On that fateful Tuesday morning, I happened to be in the World Trade Center when the first of the two planes crashed into the towers. What followed is a tale of two survivals. First from the burning buildings and the other from the horrifying impressions on my mind.
They stood like sentries, tall and unapologetic. Symbols of beauty, ambition and indomitable American spirit. As a newly arrived immigrant, my admiration for these buildings was natural. I had enjoyed more than my fair share of opportunities to work in these buildings including memorable evenings at Windows on the World – the restaurant that crowned the tower. Lets just say I had a special connection with these buildings. They inspired me and lifted my spirits high.
Over the period of time I have unsuccessfully tried to pen down the detailed account of how the second plane crashed into the building in front of my eyes and how I inexplicably escaped smoke and fire. However, I could never finish writing it. I thought once I write it down, I will be able to take it out of my system and that will help me forget it. But that clearly didn’t happen. For a long time I couldn’t even talk about it. Reliving those moments was simply agonizing and gnawingly painful. I will not go there even now.
The visions of burning towers, people jumping out from higher floors just to end it all willingly, utter chaos, fear, helplessness and the horror of destruction had incapacitated me for a long time to follow. Nightmares became frequent. Any loud noise or wailing of an ambulance siren – which is such a commonplace in New York city – would jolt me off balance. It felt like my entire being was on pins and needles all the time.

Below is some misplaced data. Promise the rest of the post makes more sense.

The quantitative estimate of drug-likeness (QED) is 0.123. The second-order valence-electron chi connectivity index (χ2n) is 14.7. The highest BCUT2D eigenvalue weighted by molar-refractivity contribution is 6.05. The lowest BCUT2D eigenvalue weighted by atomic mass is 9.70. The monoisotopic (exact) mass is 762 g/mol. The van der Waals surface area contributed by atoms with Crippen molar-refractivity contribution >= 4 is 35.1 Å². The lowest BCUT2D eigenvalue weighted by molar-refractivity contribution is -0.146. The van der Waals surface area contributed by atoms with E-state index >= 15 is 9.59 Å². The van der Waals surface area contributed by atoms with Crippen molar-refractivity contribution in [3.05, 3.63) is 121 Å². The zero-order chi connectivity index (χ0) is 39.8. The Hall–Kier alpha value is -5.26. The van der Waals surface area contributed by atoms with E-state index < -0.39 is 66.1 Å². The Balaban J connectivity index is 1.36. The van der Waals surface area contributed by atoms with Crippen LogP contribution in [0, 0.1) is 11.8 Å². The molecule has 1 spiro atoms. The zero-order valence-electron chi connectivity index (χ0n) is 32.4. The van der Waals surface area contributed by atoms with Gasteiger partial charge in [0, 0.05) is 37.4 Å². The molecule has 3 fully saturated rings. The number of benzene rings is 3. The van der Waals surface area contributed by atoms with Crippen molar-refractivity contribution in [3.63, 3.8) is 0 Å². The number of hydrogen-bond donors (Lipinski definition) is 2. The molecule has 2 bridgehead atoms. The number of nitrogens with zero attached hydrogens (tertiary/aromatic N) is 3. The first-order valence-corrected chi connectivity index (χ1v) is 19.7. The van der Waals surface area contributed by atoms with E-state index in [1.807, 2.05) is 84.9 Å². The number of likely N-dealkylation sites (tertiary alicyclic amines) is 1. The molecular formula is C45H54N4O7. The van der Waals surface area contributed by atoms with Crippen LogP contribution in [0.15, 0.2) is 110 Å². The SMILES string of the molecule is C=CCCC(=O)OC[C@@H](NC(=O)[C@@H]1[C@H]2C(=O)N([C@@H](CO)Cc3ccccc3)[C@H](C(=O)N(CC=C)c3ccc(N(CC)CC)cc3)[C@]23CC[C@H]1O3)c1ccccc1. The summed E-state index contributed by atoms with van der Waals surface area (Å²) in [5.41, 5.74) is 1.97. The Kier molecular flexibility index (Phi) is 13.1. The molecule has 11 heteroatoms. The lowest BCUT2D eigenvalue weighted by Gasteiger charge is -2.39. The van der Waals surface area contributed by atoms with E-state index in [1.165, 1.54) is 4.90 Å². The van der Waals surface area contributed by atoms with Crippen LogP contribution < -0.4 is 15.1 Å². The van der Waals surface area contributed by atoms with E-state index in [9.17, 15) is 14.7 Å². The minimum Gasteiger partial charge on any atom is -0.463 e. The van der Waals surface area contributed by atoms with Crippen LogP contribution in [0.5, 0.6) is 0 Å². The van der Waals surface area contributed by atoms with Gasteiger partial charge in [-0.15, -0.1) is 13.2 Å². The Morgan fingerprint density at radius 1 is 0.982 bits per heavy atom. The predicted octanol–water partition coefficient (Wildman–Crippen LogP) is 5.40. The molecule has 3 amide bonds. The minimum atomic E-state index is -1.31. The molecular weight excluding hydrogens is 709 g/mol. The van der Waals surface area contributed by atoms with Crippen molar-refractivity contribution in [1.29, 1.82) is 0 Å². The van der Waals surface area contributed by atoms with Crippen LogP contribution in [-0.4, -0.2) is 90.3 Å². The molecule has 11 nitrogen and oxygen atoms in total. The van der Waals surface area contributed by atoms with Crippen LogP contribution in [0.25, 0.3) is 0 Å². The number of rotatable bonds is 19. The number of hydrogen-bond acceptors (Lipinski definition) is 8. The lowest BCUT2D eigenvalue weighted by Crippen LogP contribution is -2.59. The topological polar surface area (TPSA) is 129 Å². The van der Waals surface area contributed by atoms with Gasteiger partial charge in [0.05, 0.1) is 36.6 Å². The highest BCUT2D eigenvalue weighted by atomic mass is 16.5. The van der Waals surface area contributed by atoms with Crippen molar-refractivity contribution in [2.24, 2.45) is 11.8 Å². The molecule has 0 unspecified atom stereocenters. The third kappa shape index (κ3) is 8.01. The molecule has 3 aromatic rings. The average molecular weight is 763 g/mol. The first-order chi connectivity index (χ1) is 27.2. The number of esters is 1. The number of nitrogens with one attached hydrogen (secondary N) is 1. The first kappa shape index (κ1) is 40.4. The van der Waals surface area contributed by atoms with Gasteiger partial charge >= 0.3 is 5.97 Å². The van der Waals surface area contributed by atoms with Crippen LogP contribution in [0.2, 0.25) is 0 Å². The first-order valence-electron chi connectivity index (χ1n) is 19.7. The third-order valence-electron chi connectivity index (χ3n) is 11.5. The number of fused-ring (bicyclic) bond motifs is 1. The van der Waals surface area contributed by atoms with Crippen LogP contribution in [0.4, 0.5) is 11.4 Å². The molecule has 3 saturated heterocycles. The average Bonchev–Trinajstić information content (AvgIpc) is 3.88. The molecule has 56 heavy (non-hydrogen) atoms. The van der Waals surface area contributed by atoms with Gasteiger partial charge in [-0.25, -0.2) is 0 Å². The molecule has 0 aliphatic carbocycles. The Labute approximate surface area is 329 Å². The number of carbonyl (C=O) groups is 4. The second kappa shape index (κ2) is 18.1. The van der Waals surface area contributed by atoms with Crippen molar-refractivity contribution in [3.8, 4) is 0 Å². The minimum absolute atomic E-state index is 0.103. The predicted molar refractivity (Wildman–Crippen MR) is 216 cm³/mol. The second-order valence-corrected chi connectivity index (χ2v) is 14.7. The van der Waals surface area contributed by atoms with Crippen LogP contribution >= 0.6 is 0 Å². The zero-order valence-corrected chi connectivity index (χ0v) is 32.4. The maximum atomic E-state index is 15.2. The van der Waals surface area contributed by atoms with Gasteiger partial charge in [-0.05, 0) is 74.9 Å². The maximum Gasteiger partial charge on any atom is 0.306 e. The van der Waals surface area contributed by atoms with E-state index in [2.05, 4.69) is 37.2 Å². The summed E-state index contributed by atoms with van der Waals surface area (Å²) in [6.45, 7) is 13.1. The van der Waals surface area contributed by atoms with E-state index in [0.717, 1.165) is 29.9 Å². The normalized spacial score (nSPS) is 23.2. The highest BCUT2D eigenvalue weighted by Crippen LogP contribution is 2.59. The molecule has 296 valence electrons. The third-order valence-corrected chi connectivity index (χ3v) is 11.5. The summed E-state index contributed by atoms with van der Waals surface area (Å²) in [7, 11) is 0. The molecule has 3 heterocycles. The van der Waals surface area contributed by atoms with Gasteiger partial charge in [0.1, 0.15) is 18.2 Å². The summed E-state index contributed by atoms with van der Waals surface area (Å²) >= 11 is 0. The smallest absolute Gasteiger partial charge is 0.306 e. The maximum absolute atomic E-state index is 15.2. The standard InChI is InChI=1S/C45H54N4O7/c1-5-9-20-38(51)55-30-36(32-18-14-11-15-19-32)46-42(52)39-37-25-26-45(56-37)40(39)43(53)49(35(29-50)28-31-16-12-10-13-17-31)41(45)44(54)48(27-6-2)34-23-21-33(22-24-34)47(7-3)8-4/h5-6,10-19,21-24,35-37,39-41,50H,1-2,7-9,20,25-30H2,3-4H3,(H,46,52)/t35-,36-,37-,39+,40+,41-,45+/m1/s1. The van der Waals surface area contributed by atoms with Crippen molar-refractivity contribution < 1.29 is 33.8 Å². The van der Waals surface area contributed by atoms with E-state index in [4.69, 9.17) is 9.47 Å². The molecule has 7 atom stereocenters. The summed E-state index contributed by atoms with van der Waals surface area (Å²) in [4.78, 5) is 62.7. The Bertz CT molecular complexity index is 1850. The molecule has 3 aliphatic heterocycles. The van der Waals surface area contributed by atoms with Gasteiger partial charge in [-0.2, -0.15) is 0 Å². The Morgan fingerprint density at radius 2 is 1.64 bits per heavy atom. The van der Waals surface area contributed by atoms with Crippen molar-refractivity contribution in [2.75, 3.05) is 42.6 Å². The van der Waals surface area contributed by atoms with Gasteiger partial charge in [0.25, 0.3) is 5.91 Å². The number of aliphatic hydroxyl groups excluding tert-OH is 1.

While painful memories still linger on, rest of the baggage dropped over period of time. Other than the passage of time, if I could attribute this subtle healing to one thing, it would be my daily practice of meditation – Sudarshan Kriya – that I chanced upon after 9/11.
Initially I was really intrigued as to how I could feel so peaceful just through a simple breathing technique. After significant amount of research and over ten years of practice I finally concluded that there is a profoundly beautiful and mystical science behind how it works. It begins by getting rid of the impressions that impact our nervous system. Traumatic events such as 9/11 leave impressions that run much deeper than ones created by every day seemingly innocuous events such as watching a violent movie.
There is a beautiful word in Sãnskrit for these impressions: Samskãra. The English world scar has its roots in Samskãra. Such is the nature of these impressions. These impressions – pleasant or unpleasant – get in the way and make our life miserable. They take us away from our center. They are indeed the breeding ground for stress.
Sudarshan Kriya, the breathing based meditation technique cleanses these debilitating impressions from the body mind complex. 15 years might feel like a long time, but when you go through such an experience, you open your eyes and it feels like it all happened yesterday. When I look back, I feel a clear sense of freedom from these impressions.
Over a period of last ten years, I have seen this meditation technique benefit people from every walk of life. One thing they all have in common – they are but victims of impressions in their own systems. These are veterans who have returned back from war fronts and are suffering from PTSD, students who have been victims of domestic and substance abuse at a very young age, prisoners who have committed crimes in a moment of helpless outrage or just everyday people who simply are held hostage by their own virulent thoughts!
Today, as I stare outside my window into the empty space where the twin towers once stood, a prayer goes out from the bottom of my heart to all the victims and their surviving families. May you and everyone in this world some day find the gift that I stumbled upon. A gift that keeps on giving.